(Webmaster's notes: The following are the update activities subsequent the 12/11/2000 documentary filming in the Maryland Studio.)

Monty continued filming in San Francisco and possibly in Los Angeles. He next interviewed the Award-winning Novelist and Historian Ms. Ruthanne Lum McCunn, whose acclaimed works had been translated into several other languages. Ruthanne talked about the Chinese serving the Confederacy: Christopher Wren Bunker and Stephen Decatur Bunker. The Film project wants to balance the presentation on the participants, the Union soldiers and the Confederate soldiers, on both sides of the War. Ruthanne also added a lot of insights and plenty of historic facts to the program. According to Monty, "Ruthanne's interview was awesome." She was very informative about the early life on many of the Chinese boys who came prior to the Civil War. She also provided a wealth of information on the laws during that period and also pointed out the fact of the law passed in 1792, an alien law preventing many immigrants from being citizens. Therefore, many of the Chinese who received citizenship prior to 1882, did so sort of illegally or had a sympatheic judge in their favor. Hence, many Chinese had their citizenshp revoked. Ruthanne really provided the important Chinese backgrounds on many of the Chinese who served. Ms. McCunn wrote a piece of scholarly work, Chinese in the Civil War: Ten Who Served, written in 1995 (c), copyrighted, and it was printed in the year 1996, in a well-known Scholarly Journal, Chinese America: History and Perspectives.

Monty also was able to interview the Great Granddaughter of Edward Day Cohota, and getting some unpublished privately-collected heirloom photographs for his film. The pinacle to Monty's filming was Cohota's great grand daughter, Sharon O'Connor. Through her, Monty has all the origianl documents, photos, news clippings and above all, Cohota's moving letter, Cohota wrote, for thirty years fighting for citizenship! Sharon was great and provided the Film project with great spirit and insights to her family and great grandfather. It was great to know that Cohota had a keen sense of humor. In one story, Cohota name his two dogs, I know, and U Know. When a person would ask what is the name of the dog, Cohota would say, " U Know"......it was a great running joke.

The Film Project will also give credit to Australian researcher, Terry Foenander, who is one of the early pioneer researchers on Chinese/Asian serving in the American Civil War. He had contributed a lot, and I mean really, a lot, to the subject. His pioneer spirits influenced other subsequent researchers to walk his pathway. Thank you, Terry.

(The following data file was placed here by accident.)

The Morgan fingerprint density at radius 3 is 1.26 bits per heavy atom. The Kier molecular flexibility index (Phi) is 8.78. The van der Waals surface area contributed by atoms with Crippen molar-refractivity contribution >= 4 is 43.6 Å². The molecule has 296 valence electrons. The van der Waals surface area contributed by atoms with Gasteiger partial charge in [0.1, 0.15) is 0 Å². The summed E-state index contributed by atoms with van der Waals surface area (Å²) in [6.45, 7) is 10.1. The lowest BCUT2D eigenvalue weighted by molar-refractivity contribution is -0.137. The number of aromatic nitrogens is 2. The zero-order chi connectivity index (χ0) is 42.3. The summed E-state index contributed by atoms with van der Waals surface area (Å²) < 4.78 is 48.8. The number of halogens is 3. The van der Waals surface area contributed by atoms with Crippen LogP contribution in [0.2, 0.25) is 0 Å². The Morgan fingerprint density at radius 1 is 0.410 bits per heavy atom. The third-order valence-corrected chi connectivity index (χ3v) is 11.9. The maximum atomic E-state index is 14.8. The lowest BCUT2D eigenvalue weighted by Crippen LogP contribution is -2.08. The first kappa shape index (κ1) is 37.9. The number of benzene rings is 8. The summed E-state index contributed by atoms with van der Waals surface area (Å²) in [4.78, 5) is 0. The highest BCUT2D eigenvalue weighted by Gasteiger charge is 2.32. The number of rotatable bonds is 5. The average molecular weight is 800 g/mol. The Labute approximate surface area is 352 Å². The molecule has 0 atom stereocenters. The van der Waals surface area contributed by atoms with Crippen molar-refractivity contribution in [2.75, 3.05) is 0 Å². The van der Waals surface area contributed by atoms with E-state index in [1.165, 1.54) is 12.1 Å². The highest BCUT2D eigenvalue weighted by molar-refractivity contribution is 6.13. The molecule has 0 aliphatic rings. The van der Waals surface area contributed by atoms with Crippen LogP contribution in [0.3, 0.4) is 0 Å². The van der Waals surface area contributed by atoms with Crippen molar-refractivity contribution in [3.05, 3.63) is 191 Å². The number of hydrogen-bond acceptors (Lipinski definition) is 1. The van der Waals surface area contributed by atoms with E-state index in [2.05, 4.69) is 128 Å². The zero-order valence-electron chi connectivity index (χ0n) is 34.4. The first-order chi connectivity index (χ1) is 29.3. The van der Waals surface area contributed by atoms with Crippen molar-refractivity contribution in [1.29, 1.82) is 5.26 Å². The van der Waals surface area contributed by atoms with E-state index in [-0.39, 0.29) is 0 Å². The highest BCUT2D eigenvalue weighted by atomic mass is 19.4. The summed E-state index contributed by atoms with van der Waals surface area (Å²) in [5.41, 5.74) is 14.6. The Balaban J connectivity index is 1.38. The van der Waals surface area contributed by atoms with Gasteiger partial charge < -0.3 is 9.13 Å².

Very exciting new from Monty: Famous Civil War artist / oil painter, Don Troiani, is going to be lending his excellent work for Monty's program and will also do the video box art!!!! Wow!!

The Film Project also managed to obtain the help of Irving Moy, who had done extensive research on Joseph Pierce. The historic documents about him will be displayed on the film. Additional live movie shot on showing Pierce's tombstone, and Pierce's former residences will also be shown. Great news on beefing up the Documentary. Monty also attempted to contact the descendents of Pierce, and Monty will interview Pierce's descendent.

Monty also works on a project to re-gain the U.S. Citizenship for Edward Day Cohota through some Special Bill, and it has to pass by the Congress and signed by the President, in order to get that.

The Film Project is fortunate to have a new contributor, Irving Moy, who has done extensive research on Joseph Pierce (See Part 15, 16 and 17). Monty invited Irving to participate and the following is a summary of his contribution. Irving wrote script on his dialogue on (1) Pierce Research; (2) Pierce Civil War; (3) Pierce Post Civil War and (4) Pierce Reflections. He also took video shot of the Amos Peck Homestead, Pierce Home on 17 Meriden Street, his gravesite and gravesite of his sons and the picture montage he did of Pierce. He hope it came out well enough for Monty to use some of it. Irving also provided addresses of Pierce's descendents to Monty who wished to interview at least one of them. Irving also provided documents about Pierce to Monty for the Documentary Film.

The filming of the documentary was not quite completed yet. I introduced my friend, Ms. Shaie-Mei Deng Temple to Monty. Ms. Temple would speak about the Chinese serving in the American Civil War in Louisiana, where she lives. Ms. Temple has her own documentary film crew to do the shooting, with the Confederate Civil War Museum in New Orleans as background.

I introduced the Joseph Pierce's great grand-daughter, Patricia Pierce W. Haight to Monty Hom, and Monty interviewed/filmed her in October 2002.

Footnote: My friend Terry Foenander from Australia, one of the earliest researchers to look for Chinese serving in the American Civil War and one of the most knowledgeable persons on the subject, declined to appear on Monty's documentary. We respected his decision, but I have to say that Terry has contributed a lot and his contributions would be acknowledged in the documentary and in this web site.



Subj: Re: Chinese in the Civil War news
Date: 11/9/2002 1:42:27 AM Eastern Standard Time
From: helmetm2@yahoo.com (Monty Hom)
To: Gordonkwok@aol.com
Hi Gordon: Good to hear from you. The film is nearly completed!!! I had finished interviewing the Joseph Pierce Descendants!! They were wonderful!!! Now for the big news, I am working with congress to recognize the Chinese and Asian soldiers of the Civil War, A bill will be passed on the film's behalf to honor these men and to give them honorary citizenship!!

The entire production is going to be part of U.S. history. I'll will let you know when the film will be released for next year. Our final interview for the film will be with Congressman Michael Honda. The final portion of the film, next year will be filmed as the US congress gives the citizenship to the families, then we will have a big premiere in Washington DC. Then, A ceremony in Valentine, Nebraska to Honor Edward Cohota!!

Check this out:
Monty's Letter:
November 1, 2002
Dear friends:
Following our first production, the Emmy nominated "We Served with Pride" The Chinese American Experience in WWII" I am very pleased to announce the near completion of "Men without a country, Chinese in the Civil War".

The new one-hour Docu-feature explores the lives and experience of the little known Chinese and Asians serving in the Civil War from 1861-1865. Often overlooked by leading historians in the Civil War and historical fields, Chinese soldiers and sailors who served were small in numbers but were extremely significant during the period.